After nearly four decades on tour, Chapel Hill rock and acoustic band found themselves in NC making a new record.
by David Menconi
Through nearly four decades of existence, Chapel Hill’s Southern Culture on the Skids have been road warriors, keeping a relentless touring regimen. It has periodically been a family affair, too. When frontman/guitarist/svengali Rick Miller’s son was born 15 years ago, they just put a car seat in the van and took him along. The kid saw pretty much the entire country by the time he was 3 years old, one raucous barroom crowd at a time.
But even S.C.O.T.S. were no match for the pandemic. That’s what it took to get them off the road last year. Undeterred, they documented the novel experience of not being on the road with their new album, At Home With Southern Culture on the Skids, released in March. As befits the surroundings, it’s a decidedly more down-home version of their usual surf-guitar rockabilly madness.
“When everything shut down last year, we had to decide what to do with all this time on our hands,” Miller says. “Try to do live-streaming, or move all the studio gear over to the house and make a fun album in the living room?” They opted, indeed, to make a record, and it got them through the pandemic. “It’s a little more laid-back than usual — small amps, some acoustic guitars, not so loud because my son kept telling us to turn it down while he was doing computer school,” says Miller. “We used his drum kit, and it was fun singing vocals in my own living room. Comfort food for the ears, especially when I was listening to mixes in the La-Z-Boy recliner.”
While it might be a touch more restrained than usual, At Home is another solid collection of all the things that make S.C.O.T.S. great: cool covers, hot guitar licks, and exuberant paeans to the trashier side of the trailer park. That’s how it’s always been with S.C.O.T.S., whose annual roots-rock extravaganza “Sleazefest” used to be the summertime event of the season in mid-1990s Chapel Hill. “We’ve always been a DIY thing, never fit into the Chapel Hill scene or followed trends,” says Miller. “We’ve done most everything the way we wanted to since day one.”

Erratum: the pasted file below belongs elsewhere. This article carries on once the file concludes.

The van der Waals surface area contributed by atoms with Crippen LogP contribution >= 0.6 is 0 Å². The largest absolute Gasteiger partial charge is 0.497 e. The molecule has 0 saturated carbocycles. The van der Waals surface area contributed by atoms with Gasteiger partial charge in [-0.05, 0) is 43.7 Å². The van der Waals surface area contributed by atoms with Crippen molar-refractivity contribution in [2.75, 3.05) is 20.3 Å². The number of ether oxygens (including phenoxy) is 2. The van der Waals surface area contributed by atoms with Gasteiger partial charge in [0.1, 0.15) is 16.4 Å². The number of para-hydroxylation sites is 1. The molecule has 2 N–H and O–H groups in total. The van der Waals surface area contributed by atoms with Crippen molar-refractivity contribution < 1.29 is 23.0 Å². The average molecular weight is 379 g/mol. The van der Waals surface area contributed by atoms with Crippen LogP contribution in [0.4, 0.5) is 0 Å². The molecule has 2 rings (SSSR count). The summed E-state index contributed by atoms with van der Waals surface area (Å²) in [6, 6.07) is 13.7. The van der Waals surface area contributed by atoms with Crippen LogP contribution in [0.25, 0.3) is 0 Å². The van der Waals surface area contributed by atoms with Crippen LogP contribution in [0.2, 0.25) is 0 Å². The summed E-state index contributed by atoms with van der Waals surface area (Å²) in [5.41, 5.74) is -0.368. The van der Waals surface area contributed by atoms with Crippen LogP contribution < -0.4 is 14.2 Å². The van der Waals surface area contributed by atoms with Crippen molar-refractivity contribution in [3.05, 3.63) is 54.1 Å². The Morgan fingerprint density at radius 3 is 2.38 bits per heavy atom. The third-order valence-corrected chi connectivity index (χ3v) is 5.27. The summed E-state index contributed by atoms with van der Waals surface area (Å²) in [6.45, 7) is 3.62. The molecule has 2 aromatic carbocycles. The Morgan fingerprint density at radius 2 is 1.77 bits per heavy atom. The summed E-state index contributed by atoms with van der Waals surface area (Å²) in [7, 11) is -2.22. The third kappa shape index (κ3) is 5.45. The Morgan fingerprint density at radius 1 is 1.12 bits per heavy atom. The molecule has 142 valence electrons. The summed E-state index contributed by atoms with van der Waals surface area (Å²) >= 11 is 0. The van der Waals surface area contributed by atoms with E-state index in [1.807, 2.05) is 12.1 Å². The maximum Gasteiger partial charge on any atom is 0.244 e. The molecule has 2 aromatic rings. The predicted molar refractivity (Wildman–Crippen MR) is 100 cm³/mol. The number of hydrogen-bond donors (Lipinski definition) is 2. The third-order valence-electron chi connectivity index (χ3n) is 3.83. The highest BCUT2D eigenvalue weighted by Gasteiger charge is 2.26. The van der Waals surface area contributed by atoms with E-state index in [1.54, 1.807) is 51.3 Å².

Even though S.C.O.T.S. didn’t fit that era’s prevailing alternative-rock ethos, they have been a popular band in the region. They even had one song show up in the 1996 Ben Stiller comedy Flirting With Disaster, and another in a long-running Helzberg Diamonds commercial (which featured their 2004 song Mojo Box).
Through it all, S.C.O.T.S. has maintained an impressive consistency, which extends to their lineup. The core trio of Miller, singer/bassist Mary Huff, and drummer Dave Hartman has been together for 34 of their 38 years. Huff was all of 19 years old when she gave up her cello scholarship to Virginia Commonwealth University, bummed a ride to Chapel Hill, and signed on as the beehived bass player and sometime lead singer in 1987.
“I was raring to go and wanted to play in a rock and roll band with a record, jump in the van, tour,” says Huff. “I just had my mind set on doing this thing for as long as I could and as far as it would take me. It’s still taking me places and I’m cool with that.”
One of the songs that Huff sings on At Home is a cover of the English supergroup Traffic’s 1967 trip-rock classic Dear Mr. Fantasy – rendered with banjo in a haze of what Miller calls “hillbilly garage weirdness.” But it has genuine pathos in Huff’s vocals, which she sang through tears shortly after learning about a friend’s death. Maybe we’ll get to hear that one onstage before too much longer. If the pandemic lifts enough to permit in-person shows this fall, S.C.O.T.S. has a few Triangle shows on the books. Beyond that, an improbable anniversary looms: 2023 will mark an even 40 years in show business. “The best thing about my career was when I quit my day job,” says Miller. “Not a song I wrote or a place we played, just the day I no longer had to work at a ‘real’ job.”
But they probably won’t make much of a fuss over it.
“I’ve just never gotten caught up too much in the milestones, which I think has helped keep us going,” says Miller. “You can’t get too hung up on birthdays or anniversaries. A lot of times the greatest thrill is to just do it for another day: another day to be a musician, write another song, or be married, be a father.”